Each year, Rabbi David Baron and the Beverly Hills Temple of the Arts combines their traditional Yom Kippur services with enlightening and inspiring talks by a series of diverse guests. This year may have been the most memorable holiday service ever.
One of Rabbi Baron’s guests was none other than an Irish-born Roman Catholic priest, Father Eamon Kelly. However, Father Kelly is no ordinary parish priest. He is the Vice Charge of the Pontifical Institute Notre Dame of Jerusalem Center, as well as the Vice Director of the Magdala Center in Jerusalem.
A decades-long resident of Israel, Kelly has been involved with the excavation and study of a first-century synagogue on the shores of the Sea of Galilee. The site was mentioned in ancient Jewish texts as a location during the Jewish-Roman wars, and also in Christian texts as the hometown of Mary Magdalen. One of the most important relics discovered at the site is the Magdala Stone, which depicts the world’s oldest carved image of a menorah. A replica of the stone was on display at the Yom Kippur services and will be shown around the United States in coming months.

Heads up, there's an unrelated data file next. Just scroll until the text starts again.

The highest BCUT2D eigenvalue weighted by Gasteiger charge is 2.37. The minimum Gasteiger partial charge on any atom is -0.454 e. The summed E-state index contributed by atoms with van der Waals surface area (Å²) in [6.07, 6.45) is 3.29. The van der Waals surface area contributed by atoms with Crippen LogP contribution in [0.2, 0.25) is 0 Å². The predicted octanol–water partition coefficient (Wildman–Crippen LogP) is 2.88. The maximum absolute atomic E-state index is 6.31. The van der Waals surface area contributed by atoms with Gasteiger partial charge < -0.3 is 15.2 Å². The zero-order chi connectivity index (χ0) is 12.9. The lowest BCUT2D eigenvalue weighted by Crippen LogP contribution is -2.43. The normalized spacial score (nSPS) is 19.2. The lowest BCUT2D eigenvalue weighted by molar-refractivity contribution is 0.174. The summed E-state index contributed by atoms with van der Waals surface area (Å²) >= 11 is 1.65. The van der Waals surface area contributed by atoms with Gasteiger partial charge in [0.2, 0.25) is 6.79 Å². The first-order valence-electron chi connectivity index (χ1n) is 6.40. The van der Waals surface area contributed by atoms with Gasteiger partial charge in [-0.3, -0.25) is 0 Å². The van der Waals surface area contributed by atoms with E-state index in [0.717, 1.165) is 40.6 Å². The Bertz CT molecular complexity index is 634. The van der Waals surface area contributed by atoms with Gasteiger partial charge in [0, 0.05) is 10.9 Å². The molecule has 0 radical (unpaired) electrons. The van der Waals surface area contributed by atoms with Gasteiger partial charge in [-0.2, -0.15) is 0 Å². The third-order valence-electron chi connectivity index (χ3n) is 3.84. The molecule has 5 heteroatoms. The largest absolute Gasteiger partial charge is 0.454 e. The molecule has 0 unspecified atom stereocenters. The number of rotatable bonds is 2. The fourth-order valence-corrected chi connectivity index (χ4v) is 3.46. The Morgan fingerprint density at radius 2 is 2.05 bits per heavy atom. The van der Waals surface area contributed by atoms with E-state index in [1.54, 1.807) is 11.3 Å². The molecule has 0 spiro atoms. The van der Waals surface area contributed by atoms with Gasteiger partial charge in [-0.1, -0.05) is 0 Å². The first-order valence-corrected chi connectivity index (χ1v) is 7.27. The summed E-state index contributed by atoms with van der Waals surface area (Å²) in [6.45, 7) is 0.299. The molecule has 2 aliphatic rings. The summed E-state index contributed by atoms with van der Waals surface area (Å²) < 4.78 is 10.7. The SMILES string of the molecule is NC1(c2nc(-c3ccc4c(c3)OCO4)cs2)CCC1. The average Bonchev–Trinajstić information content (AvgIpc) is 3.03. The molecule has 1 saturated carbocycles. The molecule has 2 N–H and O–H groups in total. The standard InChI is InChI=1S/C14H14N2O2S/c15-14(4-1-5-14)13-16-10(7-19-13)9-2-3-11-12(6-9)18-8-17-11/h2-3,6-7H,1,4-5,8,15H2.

Other speakers at the holiday services included Greg Krentzman, a survivor of the 2016 terrorist attack in Nice, Anne Bayefsky, Director of the Touro Institute on Human Rights and Haider Elias, co-founder and President of a global organization established in the aftermath of the Yazidi Genocide committed in Iraq in 2014. Mr. Elias has been working with Amal Clooney and others to bring ISIS perpetrators of the genocide to justice.
There were two particularly moving moments during the Friday evening service. The first was the reading by actor/director Bill Duke of a letter written by a rabbi from a congregation in Charlottesville, Virginia, as he and others stood in defense of their synagogue during the demonstrations by neo-Nazis. The other was the rendition of a Hebrew song based on Psalm 34 by Dr. Judea Pearl, the father of slain Wall Street Journal reporter Daniel Pearl.
This year’s High Holy Day services at the Temple of the Arts demonstrate how a commitment to diversity, spiritual values and forgiveness help us to rise above the turbulence of even our troubled times.